The vitamin supplement industry is huge, but mostly unnecessary: A plant-based whole foods diet will provide almost all the vitamins your body requires for optimal functioning.
However, there are a few exceptions: Vitamin B12, Vitamin D, and DHA (Omega 3 EFA) are extremely difficult to obtain from food, so supplementing these may be a good idea. Read on to learn why and a few basic guidelines.
Vitamin B12 is largely known as a supplement for vegans, and it’s true that vegans do need it. However, people who eat omnivore diets should also consider adding B12, as research has shown even their levels are low. Additionally, vitamin B12 is recommended for anyone over age 50.
Interestingly, in one study, the early signs of dementia in elderly people went away with vitamin B12 supplementation.
There are two types of vitamin B12:
- Cynocobalamin – this is the recommended form. Take 1,000 mcg 2-3 times per week.
- Methylcobalamin – more commonly found, but requires daily intake of 1,000 mcg per day.
Vitamin D is actually a hormone, not a vitamin – the fallacy originated as a marketing ploy when the agriculture industry began fortifying milk with this hormone to make more milk sales, and the name stuck. Fortunately, you don’t need to drink milk to get the benefits of this hormone – your body can make it.
The human body will create its own “vitamin D” when UV B sun rays interact with the skin – about ten minutes of sunlight is all it needs. However, that can be challenging during winter seasons when outdoor temperatures are cold and days are dark. People who are not getting enough exposure to sunlight might want to consider a vitamin D supplement, especially in the winter, when supplementation may also decrease flu risk.
Here are the types of vitamin D:
- Vitamin D2 – synthetic and not recommended.
- Vitamin D3 – this is the recommended form, although it usually comes from an animal source (lanolin derived from sheep’s wool). Mushrooms when exposed to UV light have also been found to generate vitamin B12, so that may be a potential vegan source. Take 1,000 IU daily, and not more than 4,000 IU. Excess amounts of vitamin D, such as 10,000 IU, are toxic to the body.
- Everyone’s favorite, cod liver oil is the only other known food source of vitamin D.
Omega-3 Long-Chain Essential Fatty Acids (DHA)
Also known as “good fats”, Omega-3s are Essential Fatty Acids (EFA), meaning they must be obtained from food, a little bit every day. Short-chain (ALA) Omega-3s are fairly easy to get from food sources: you can find them in flax seeds, chia seeds, hemp seeds, walnuts, and trace amounts in beans, broccoli, and greens.
Long-chain (DHA) Omega-3s are most commonly found in deep ocean fish, such as salmon, mackerel, and tuna – however, these come with a risk of mercury poisoning, so they should be avoided. With the mercury in tuna, it’s recommended to eat no more than one can every 44 days.
So where can you find a safe source of DHA? The same place the fish get it from: algae. Look for an algae-based supplement, although that may not be necessary if you are eating flax seeds, which contain short-chain Omega-3s the body can convert into long-chain Omega-3s.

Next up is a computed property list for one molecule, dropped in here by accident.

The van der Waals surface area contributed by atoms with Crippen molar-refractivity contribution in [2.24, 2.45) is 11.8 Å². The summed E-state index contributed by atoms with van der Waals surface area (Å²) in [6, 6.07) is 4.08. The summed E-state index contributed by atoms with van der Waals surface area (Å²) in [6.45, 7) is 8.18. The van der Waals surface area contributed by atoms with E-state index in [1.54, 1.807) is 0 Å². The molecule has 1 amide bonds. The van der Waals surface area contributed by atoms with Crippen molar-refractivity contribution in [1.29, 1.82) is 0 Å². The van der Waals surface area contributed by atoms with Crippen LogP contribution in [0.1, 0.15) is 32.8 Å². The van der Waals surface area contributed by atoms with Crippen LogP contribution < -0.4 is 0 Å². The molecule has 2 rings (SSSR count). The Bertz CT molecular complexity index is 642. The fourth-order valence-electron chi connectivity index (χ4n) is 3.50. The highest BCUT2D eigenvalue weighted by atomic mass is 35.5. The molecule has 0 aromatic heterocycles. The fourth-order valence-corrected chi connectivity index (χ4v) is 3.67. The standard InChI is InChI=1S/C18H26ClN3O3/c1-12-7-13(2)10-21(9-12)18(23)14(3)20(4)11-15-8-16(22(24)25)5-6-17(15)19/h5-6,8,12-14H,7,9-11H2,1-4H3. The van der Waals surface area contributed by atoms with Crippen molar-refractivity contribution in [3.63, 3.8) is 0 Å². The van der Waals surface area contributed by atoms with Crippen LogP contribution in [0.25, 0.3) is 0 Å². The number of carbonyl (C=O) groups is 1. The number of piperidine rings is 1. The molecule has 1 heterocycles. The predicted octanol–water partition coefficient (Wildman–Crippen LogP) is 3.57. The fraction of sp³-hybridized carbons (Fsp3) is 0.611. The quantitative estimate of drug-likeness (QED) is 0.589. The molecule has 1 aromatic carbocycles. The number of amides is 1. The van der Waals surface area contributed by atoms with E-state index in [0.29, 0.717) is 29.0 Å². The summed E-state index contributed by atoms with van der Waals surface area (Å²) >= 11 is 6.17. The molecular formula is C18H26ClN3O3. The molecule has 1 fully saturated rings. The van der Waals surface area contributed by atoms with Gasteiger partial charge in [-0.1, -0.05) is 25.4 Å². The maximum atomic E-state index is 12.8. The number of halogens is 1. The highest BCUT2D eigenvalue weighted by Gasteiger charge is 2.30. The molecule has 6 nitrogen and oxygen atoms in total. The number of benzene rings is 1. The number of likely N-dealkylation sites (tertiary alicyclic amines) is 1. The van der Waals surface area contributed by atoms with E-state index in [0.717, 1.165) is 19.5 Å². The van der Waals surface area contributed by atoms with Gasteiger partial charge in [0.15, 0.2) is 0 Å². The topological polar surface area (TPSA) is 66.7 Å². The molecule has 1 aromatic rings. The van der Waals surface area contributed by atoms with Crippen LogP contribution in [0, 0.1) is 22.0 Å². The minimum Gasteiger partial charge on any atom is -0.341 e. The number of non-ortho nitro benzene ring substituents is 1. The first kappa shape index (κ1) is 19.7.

Folic acid is the synethic form of folate (vitamin B9), which is necessary for normal development of a baby during the first month of pregnancy. If a woman is eating a plant-based whole foods diet before becoming pregnant, she is likely getting enough folate to prevent birth defects.
However, many pediatricians will not work with a pregnant woman unless she supplements with folic acid, because the risk of birth defects (and getting sued) is too high in women who do not get adequate folate intake due to eating a mostly junk food diet.
Folic acid does work for the baby, but it also increases risk of breast cancer in the mother. It is far better to get the vitamin from its natural food sources by eating a healthy diet every day.
You Can (and Should) Get Most of Your Vitamins from Food
The 3-4 in the list above are the only vitamins that may require supplementation. The rest of them you will get easily from foods in your healthy diet:
- Vitamin A – orange, red and green vegetables (yes, vitamins are the colors in our food! Pretty neat. 🙂
- Vitamin B complex – cruciferous vegetables,whole grains, beans
- Vitamin C – citrus, mini sweet peppers, leafy greens, berries
- Vitamin E – nuts, seeds, and leafy greens
- Vitamin K – leafy greens
- Choline – cruciferous vegetables, nuts, whole grains
If you want to see detailed information about food sources and amounts, check out nutritiondata.self, veganhealth.org, or the USDA Food Composition Database.
The Dangers of Supplementation
A healthy diet really is the best way to get your vitamins, for many reasons:
- Taking supplements can enable eating an unhealthy diet – people might consume pizza and beer regularly and think they’re okay because they’re taking a multivitamin. The truth is, there is no magic pill or quick fix for good health.
- Supplements can be contaminated in the manufacturing process, or they can be mislabeled. The supplement industry is largely unregulated in China and the United States, though Consumer Reports and Consumer Labs can help with independent testing. European supplements are more regulated and may be safer.
- Vitamins can be harmful at high doses. It’s much safer to get them through foods, which contain only trace amounts, and avoid the risk of toxic overdose.